Neil deGrasse Tyson And The Perils Of Facile Reductionism

You know the shtick by now–or at least, twitterers and tweeters do. Every few weeks, Neil deGrasse Tyson, one of America’s most popular public ‘scientific’ intellectuals, decides that it is time to describe some social construct in scientific language to show how ‘arbitrary’ and ‘made-up’ it all is–compared to the sheer factitude, the amazing reality-groundedContinue reading “Neil deGrasse Tyson And The Perils Of Facile Reductionism”

A Persistent Difficulty In Teaching Philosophy Of Law

This semester, I’m teaching Philosophy of Law–again. My syllabus, as always, is a new one, and reflects an altered orientation and focus from those of days past. The current edition is fairly simple: it kicks off with Lon Fuller‘s ‘The Case of the Speluncean Explorers,’ excerpts from H. L. A Hart‘s The Concept of Law,Continue reading “A Persistent Difficulty In Teaching Philosophy Of Law”

Nietzsche’s Inversion Of Natural Law In The Genealogy Of Morals

The radically constructive nature of legal and economic concepts emerges quite clearly in the brilliant second essay of The Genealogy of Morals. Here, Nietzsche sets out his view of how the concept of a contract creates persons, how the ethical subject is not found but made. For Nietzsche, the law, a set of human practices,Continue reading “Nietzsche’s Inversion Of Natural Law In The Genealogy Of Morals”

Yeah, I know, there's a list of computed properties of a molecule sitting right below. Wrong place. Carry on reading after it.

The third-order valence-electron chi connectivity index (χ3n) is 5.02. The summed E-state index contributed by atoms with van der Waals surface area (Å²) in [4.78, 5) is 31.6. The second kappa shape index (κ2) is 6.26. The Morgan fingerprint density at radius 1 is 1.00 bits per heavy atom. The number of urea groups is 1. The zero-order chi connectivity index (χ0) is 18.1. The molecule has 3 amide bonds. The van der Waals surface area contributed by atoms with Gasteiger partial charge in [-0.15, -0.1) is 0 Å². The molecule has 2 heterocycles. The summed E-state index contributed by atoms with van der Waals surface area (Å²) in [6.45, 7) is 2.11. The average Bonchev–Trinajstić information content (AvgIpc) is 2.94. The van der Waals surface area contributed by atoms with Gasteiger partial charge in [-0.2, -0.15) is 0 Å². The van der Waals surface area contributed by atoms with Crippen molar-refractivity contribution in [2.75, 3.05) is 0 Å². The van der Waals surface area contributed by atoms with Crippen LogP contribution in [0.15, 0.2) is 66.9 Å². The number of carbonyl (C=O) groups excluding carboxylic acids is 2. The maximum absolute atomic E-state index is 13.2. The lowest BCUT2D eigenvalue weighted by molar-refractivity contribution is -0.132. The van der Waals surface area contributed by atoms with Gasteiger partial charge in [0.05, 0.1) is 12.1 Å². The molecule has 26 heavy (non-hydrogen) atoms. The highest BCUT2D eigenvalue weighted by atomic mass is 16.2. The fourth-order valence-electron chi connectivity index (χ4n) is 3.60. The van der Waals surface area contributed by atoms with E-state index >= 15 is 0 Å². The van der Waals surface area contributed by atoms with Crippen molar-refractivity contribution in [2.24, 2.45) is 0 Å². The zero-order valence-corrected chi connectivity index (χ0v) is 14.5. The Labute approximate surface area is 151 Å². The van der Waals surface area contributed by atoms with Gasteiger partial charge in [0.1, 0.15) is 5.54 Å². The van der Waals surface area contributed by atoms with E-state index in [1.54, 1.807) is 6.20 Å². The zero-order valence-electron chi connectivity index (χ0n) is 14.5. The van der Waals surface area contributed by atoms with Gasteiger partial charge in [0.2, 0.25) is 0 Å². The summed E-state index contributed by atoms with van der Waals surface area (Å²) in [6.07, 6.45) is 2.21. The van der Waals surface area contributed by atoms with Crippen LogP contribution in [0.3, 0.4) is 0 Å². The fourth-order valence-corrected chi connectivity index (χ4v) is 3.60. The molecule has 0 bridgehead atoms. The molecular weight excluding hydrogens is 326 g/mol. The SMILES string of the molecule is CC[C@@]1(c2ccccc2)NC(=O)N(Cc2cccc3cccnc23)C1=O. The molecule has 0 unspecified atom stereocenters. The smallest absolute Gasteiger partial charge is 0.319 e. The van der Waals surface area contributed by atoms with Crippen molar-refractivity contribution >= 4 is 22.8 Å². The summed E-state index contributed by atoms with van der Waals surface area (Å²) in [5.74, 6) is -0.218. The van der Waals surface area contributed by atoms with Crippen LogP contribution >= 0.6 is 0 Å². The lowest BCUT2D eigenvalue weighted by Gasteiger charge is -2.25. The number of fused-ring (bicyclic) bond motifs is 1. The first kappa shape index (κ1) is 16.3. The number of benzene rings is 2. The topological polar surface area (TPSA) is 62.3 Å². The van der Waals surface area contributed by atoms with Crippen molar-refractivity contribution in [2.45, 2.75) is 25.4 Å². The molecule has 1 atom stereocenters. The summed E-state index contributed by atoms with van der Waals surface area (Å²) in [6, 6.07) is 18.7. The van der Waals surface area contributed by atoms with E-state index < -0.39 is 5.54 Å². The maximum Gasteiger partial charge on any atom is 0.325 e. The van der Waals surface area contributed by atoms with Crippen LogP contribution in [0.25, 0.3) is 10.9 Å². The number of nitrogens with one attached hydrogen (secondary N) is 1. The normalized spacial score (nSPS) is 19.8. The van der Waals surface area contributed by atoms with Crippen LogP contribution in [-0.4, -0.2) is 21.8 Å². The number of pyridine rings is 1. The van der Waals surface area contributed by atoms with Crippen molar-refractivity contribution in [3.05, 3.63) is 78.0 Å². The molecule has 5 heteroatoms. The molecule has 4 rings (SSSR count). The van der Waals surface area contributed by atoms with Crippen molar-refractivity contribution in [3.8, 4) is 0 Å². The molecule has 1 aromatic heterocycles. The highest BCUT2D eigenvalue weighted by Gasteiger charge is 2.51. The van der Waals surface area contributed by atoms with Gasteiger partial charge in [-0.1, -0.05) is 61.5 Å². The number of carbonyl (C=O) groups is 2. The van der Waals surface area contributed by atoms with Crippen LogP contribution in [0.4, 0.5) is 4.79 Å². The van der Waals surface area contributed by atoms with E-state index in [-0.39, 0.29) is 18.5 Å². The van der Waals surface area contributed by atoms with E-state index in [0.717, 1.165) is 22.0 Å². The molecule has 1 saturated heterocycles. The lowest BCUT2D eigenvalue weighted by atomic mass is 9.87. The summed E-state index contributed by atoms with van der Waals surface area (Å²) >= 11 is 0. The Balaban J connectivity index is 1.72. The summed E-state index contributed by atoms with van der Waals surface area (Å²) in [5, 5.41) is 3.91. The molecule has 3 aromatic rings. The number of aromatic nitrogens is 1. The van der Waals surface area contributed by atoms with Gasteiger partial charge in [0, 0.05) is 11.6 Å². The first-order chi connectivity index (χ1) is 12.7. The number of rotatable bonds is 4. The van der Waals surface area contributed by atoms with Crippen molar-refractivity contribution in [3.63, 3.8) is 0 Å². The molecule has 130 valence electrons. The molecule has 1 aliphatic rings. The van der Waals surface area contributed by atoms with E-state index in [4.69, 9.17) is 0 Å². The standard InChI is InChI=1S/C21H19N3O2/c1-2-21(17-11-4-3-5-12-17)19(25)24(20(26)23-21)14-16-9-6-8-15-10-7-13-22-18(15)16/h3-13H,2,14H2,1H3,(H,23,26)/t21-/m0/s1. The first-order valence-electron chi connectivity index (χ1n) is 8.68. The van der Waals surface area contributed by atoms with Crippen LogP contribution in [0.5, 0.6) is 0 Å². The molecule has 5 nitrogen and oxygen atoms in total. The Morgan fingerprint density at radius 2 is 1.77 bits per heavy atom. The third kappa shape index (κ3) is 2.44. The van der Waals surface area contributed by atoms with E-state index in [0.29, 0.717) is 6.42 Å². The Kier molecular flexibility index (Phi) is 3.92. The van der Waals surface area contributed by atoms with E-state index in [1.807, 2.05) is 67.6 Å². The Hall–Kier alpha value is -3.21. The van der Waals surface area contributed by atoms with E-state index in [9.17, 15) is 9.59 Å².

Property As Legal Construct

Property appears an abstract, transcendent, metaphysical concept from afar but on closer inspection reveals itself to be legally constructed. Like ‘person,’ property obtains its philosophical traction from a legal, economic, and social imperative to distribute resources, and thus, wealth and power.  As a canonical legal textbook puts it, the “property system” that results from aContinue reading “Property As Legal Construct”

Academic Arguments, Sports, and Urban Policing as ‘War’

In the introduction to The Social Construction of What? Ian Hacking writes: Labels such as ‘‘the culture wars,’’ ‘‘the science wars,’’ or ‘‘the Freud wars’’ are now widely used to refer to some of the disagreements that plague contemporary intellectual life. I will continue to employ those labels, from time to time, in this book, for my themesContinue reading “Academic Arguments, Sports, and Urban Policing as ‘War’”

Babies and Gender Construction

When I look at my daughter, my baby girl, I don’t detect her gender. I am aware of her sex, for it was announced to me, rather loudly and emphatically, by nurses and surgeons, when she was born, ‘It’s a girl!’ I am aware of her sex too, when I change her diapers. Other thanContinue reading “Babies and Gender Construction”